We can get so caught up in the pursuit of something, that we are blinded by it when it’s right in front of us.
Let me explain. This weekend, while feeling super inspired and jazzed by all of the self-development I’ve been focusing on, I bought a bunch of new things to help me further along my path: a new planner, pens to journal with, a package of yoga classes, etc. I continued on at Pier 1, where I bought a cushion, string lights, a Buddha statue, and some seashells and marbles. I took these items and made myself a little meditation corner in my bedroom – a space that can just be mine, where I can retreat into myself and tap into the divine.
After setting everything up and feeling so stoked about this new addition to my space, I sat on my new meditation cushion and turned on a timer on my phone. I sat up tall, closed my eyes, and inhaled deeply. My mind was jumping up and down – This is going to be so great! Look at you, all zen and shit! You go, girl! You’re doing such an awesome job! All of this, mind you, prior to my meditation practice even starting.
Within thirty seconds, my dog was scratching at the outside of my bedroom door. I sighed, got up from my seat of truth-seeking, and let her in, convinced she would curl up in a ball at the edge of my bed per usual. I returned to the floor, realigning my spine and my intention. I closed my eyes, inhaled deeply, and felt a cold, slimy lick across my face. I should’ve known she wasn’t going to simply lay on the edge of my bed – not when I was down here on the floor up to something fun!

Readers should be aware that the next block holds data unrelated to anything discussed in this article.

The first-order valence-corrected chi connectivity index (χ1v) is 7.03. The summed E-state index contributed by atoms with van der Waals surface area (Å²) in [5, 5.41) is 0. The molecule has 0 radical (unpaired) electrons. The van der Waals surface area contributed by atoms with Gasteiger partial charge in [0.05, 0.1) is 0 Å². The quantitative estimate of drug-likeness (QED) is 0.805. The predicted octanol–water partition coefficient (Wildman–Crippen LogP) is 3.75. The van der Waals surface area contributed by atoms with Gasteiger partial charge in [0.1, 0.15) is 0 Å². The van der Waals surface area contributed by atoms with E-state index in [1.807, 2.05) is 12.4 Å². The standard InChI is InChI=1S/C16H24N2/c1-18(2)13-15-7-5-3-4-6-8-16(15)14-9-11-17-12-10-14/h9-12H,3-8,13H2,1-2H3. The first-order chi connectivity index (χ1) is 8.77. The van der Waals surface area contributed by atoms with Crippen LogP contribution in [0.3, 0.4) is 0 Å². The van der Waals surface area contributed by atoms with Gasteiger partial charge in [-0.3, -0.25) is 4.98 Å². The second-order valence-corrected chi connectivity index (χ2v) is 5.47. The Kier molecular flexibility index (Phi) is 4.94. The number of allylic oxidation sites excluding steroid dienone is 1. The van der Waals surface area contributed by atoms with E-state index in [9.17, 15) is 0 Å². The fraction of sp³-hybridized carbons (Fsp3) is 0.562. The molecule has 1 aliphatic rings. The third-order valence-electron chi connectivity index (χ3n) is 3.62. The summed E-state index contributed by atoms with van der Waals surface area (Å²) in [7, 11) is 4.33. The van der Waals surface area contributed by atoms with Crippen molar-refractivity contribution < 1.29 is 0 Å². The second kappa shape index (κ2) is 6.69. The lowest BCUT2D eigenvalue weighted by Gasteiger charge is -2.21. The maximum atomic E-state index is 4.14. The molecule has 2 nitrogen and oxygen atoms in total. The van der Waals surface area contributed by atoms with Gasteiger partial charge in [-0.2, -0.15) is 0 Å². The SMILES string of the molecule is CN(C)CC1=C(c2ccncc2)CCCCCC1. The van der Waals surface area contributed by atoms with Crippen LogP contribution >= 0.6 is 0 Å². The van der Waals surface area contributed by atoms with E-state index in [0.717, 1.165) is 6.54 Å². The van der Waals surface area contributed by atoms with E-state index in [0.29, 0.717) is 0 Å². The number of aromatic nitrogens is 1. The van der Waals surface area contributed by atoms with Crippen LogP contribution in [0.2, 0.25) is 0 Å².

I could have walked her out of my room, closed the door, and gone back to my seat to reflect on all that I wanted to find from that moment. But instead, I sat on the floor with her in front of me, petting her and listening to the unspoken words between us… it was as if she was saying, “hey, you, I’m here… I love you… be present with me… please?” It was such a good reminder that meditation is a technique, one of many, that brings your awareness to the current moment. To the now. It’s a tool, as is yoga, or playing music, or running, or praying, or writing, or painting, or cooking, or doing anything that gets you into the flow… or hanging out with your dog.
It served as a good reminder to take myself a little more lightly. To remember that it’s not so much about finding something, but noticing what’s going on right in front of you. To be present. To remember the truth, and the gift, of now.